Through 12 Games | The Process Report

Through 12 Games

With the off day today the team gets a chance to collect their breath and we, the fans, get a moment to reflect on what we have seen so far. With five wins and seven losses and coming off their first series win the Rays are starting to show why their was so much optimism to start the year. Sure, we haven’t hit as well as we would like, but the pitching has been even better than we thought with one rather large exception. Additionally, the bullpen looks like a real strength with multiple options that can get out batters of both hands and get four plus outs when needed. This underrated facet has allowed guys to get plenty of rest between stints, but it also allows Rays Manager Kevin Cash the opportunity to not have to show a guy multiple times in a series. If the idea is that batters get better the more they see a guy then only letting them see each reliever one time per series is a great opportunity to shield a potential opposition advantage. Let’s start with these pitchers since it has been such a bright spot:

Rays Pitchers Table

I have broken this out a couple of different ways in an attempt to gain a little clarity. The “Actual” column shows wOBA allowed by each pitcher using The Book’s linear weights, while the “Matchup” column shows what the Matchup Tool expects each pitcher to have yielded based on career park-adjusted platoon splits and Zips projections. Keep in mind these are super small samples, but that’s kind of the point. It will be interesting to keep revisiting this stuff to watch as players regress or defy the projections. Overall, the Rays have been death to righties, while ceding league average production to opposition lefties. Tampa Bay has been roughly seven and a half runs better than average as a unit.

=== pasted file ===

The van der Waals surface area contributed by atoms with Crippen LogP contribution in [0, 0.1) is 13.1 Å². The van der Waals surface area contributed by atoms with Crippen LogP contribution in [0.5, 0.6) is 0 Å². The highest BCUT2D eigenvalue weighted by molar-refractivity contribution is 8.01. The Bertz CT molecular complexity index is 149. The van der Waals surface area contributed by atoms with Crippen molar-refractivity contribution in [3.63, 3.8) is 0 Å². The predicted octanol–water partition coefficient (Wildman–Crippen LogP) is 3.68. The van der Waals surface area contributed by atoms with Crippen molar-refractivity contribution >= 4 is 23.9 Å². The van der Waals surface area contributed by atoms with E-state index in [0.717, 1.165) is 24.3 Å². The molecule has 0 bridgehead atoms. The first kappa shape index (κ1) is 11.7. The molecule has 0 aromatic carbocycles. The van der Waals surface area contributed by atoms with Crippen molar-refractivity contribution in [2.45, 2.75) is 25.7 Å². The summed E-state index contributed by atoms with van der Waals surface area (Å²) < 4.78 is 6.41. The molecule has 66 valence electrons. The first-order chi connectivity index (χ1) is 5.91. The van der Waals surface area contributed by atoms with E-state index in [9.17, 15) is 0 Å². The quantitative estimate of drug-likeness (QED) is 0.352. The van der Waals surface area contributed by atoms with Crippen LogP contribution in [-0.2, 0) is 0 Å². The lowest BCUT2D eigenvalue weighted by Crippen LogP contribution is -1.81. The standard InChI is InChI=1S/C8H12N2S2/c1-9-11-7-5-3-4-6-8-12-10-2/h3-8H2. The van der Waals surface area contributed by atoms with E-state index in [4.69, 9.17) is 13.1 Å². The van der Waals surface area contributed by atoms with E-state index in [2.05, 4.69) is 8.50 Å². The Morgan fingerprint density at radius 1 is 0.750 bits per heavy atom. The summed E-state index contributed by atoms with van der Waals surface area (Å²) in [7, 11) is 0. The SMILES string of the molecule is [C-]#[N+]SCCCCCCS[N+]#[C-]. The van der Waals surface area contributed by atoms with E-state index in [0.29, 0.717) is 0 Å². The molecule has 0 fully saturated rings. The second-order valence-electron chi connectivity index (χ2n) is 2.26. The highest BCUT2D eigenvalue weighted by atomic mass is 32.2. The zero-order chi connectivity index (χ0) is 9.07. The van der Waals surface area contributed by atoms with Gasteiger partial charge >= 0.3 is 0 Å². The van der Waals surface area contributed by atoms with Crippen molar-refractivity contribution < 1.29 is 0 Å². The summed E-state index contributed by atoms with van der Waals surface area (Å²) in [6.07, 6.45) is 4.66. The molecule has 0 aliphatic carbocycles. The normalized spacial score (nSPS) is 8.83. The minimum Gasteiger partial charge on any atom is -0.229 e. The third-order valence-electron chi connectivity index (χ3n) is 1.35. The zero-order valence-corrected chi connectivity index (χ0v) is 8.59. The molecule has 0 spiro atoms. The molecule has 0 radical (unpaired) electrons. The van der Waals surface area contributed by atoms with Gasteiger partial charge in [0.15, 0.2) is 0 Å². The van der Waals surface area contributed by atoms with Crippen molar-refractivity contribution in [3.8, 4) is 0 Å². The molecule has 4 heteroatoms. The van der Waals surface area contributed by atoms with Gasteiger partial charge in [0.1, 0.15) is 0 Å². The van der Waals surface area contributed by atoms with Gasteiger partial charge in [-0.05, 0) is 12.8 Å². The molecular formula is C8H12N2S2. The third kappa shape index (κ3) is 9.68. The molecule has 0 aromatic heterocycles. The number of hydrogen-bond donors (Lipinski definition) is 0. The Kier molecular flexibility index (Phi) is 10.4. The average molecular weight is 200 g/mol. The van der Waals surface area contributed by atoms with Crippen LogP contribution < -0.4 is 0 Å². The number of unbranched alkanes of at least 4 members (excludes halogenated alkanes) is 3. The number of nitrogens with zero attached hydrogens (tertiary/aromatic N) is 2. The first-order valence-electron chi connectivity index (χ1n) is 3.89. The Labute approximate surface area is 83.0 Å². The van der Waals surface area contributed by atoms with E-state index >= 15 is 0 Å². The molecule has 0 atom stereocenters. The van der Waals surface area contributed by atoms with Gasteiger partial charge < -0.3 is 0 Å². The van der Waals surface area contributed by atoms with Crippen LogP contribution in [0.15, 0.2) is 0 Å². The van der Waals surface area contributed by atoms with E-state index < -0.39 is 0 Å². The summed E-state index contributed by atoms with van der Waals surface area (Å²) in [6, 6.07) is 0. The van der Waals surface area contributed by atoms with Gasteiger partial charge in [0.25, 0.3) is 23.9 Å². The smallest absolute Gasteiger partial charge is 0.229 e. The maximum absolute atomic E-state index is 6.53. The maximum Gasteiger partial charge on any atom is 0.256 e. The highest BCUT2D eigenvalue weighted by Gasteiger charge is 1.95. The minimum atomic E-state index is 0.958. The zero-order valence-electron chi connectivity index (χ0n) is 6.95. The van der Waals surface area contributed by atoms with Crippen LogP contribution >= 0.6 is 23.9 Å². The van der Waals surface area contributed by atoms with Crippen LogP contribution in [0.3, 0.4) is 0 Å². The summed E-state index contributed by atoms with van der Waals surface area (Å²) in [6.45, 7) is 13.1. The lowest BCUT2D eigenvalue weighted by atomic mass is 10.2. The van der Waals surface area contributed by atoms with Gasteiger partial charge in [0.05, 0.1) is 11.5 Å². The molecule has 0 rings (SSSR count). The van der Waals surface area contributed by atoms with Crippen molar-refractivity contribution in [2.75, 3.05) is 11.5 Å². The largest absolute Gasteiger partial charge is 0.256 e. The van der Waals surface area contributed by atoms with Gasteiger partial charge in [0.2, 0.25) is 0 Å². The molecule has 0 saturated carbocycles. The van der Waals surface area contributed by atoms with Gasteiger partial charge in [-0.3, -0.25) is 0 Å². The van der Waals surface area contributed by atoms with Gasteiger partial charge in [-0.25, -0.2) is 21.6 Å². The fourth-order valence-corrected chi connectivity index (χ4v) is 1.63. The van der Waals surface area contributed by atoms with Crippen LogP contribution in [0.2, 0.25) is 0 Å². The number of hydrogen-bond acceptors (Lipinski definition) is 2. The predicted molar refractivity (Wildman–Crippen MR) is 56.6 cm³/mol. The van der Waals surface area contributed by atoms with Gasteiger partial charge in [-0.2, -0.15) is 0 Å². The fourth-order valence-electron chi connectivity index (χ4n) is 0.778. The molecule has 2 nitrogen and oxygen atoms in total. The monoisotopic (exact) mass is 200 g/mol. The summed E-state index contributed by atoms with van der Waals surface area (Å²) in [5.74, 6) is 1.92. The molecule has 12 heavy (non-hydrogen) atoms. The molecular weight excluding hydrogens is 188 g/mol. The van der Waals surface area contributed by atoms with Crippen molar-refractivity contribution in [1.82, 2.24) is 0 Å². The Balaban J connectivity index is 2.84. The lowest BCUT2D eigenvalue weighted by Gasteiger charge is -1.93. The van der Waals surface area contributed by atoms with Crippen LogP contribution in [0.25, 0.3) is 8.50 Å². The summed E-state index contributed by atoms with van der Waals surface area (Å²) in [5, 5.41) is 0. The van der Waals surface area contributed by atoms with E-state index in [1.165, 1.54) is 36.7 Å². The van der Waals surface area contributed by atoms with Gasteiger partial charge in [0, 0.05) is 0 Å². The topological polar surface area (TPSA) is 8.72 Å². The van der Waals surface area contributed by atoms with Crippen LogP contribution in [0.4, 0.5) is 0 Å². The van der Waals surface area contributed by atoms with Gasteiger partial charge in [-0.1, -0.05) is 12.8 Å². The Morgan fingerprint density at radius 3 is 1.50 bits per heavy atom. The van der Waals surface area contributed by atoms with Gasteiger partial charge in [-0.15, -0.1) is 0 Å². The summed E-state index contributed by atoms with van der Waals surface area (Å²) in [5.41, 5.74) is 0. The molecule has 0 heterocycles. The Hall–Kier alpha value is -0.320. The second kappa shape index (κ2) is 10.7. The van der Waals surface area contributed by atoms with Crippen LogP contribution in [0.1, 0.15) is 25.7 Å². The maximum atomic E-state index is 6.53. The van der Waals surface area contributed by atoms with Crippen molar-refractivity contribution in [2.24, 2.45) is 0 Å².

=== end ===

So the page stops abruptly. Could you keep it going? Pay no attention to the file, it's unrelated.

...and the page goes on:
Enny Romero is off to a blazing start having pitched basically half of a perfect game to start the season leaving him around three and a half runs better than the average pitcher to date. He has basically been worth a third of a win already. On the starter-side we see Jake Odorizzi basically right with Romero giving four times the volume even if he has allowed the occasional base runner. He has owned lefties and still been better than average against righties. Xavier Cedeno has been almost as good as Romero out of the pen as he continues his evolution into being more than just a LOOGY. Then we get to Matt Moore who the system doesn’t like as much due to struggles over his most recent stretches prior to this season. He has been very good despite facing lineups that are stacked to the gills with righties. Swingman/Spot Starter Erasmo Ramirez has been up to the task no matter his role, though you can see that he does show a pronounced split so far. One that nearly mirrors Odorizzi’s own reverse split.